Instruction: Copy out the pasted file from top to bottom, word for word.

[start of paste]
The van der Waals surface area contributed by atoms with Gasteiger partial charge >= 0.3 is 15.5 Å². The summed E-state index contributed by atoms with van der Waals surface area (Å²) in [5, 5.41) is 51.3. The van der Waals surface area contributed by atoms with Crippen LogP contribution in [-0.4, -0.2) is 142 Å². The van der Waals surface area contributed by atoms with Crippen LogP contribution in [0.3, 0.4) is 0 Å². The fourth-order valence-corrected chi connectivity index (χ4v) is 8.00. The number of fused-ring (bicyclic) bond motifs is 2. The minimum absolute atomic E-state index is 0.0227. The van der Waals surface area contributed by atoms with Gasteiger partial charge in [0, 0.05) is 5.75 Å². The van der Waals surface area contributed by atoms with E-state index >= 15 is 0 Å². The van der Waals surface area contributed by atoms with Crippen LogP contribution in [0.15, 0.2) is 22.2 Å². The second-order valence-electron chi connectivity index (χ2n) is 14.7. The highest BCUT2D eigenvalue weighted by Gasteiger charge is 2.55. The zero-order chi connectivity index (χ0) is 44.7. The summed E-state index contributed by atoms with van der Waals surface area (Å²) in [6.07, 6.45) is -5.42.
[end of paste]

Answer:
The van der Waals surface area contributed by atoms with Gasteiger partial charge >= 0.3 is 15.5 Å². The summed E-state index contributed by atoms with van der Waals surface area (Å²) in [5, 5.41) is 51.3. The van der Waals surface area contributed by atoms with Crippen LogP contribution in [-0.4, -0.2) is 142 Å². The van der Waals surface area contributed by atoms with Crippen LogP contribution in [0.3, 0.4) is 0 Å². The fourth-order valence-corrected chi connectivity index (χ4v) is 8.00. The number of fused-ring (bicyclic) bond motifs is 2. The minimum absolute atomic E-state index is 0.0227. The van der Waals surface area contributed by atoms with Gasteiger partial charge in [0, 0.05) is 5.75 Å². The van der Waals surface area contributed by atoms with E-state index >= 15 is 0 Å². The van der Waals surface area contributed by atoms with Crippen LogP contribution in [0.15, 0.2) is 22.2 Å². The second-order valence-electron chi connectivity index (χ2n) is 14.7. The highest BCUT2D eigenvalue weighted by Gasteiger charge is 2.55. The zero-order chi connectivity index (χ0) is 44.7. The summed E-state index contributed by atoms with van der Waals surface area (Å²) in [6.07, 6.45) is -5.42.